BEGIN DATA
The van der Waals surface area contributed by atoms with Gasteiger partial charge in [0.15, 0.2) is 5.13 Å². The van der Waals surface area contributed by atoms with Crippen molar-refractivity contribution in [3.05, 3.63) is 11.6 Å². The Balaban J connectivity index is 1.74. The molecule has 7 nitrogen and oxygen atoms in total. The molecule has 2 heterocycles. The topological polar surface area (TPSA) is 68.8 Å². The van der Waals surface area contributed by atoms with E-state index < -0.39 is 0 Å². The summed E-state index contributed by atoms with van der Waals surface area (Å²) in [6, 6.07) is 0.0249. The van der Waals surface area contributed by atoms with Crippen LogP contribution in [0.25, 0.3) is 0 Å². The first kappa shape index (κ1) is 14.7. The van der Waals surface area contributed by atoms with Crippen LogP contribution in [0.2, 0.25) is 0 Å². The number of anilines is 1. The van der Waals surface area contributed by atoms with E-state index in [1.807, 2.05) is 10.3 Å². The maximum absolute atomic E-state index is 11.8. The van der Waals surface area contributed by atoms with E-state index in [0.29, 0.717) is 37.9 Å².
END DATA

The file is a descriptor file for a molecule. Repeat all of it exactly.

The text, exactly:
The van der Waals surface area contributed by atoms with Gasteiger partial charge in [0.15, 0.2) is 5.13 Å². The van der Waals surface area contributed by atoms with Crippen molar-refractivity contribution in [3.05, 3.63) is 11.6 Å². The Balaban J connectivity index is 1.74. The molecule has 7 nitrogen and oxygen atoms in total. The molecule has 2 heterocycles. The topological polar surface area (TPSA) is 68.8 Å². The van der Waals surface area contributed by atoms with E-state index < -0.39 is 0 Å². The summed E-state index contributed by atoms with van der Waals surface area (Å²) in [6, 6.07) is 0.0249. The van der Waals surface area contributed by atoms with Crippen LogP contribution in [0.25, 0.3) is 0 Å². The first kappa shape index (κ1) is 14.7. The van der Waals surface area contributed by atoms with Crippen LogP contribution in [0.2, 0.25) is 0 Å². The number of anilines is 1. The van der Waals surface area contributed by atoms with E-state index in [1.807, 2.05) is 10.3 Å². The maximum absolute atomic E-state index is 11.8. The van der Waals surface area contributed by atoms with E-state index in [0.29, 0.717) is 37.9 Å².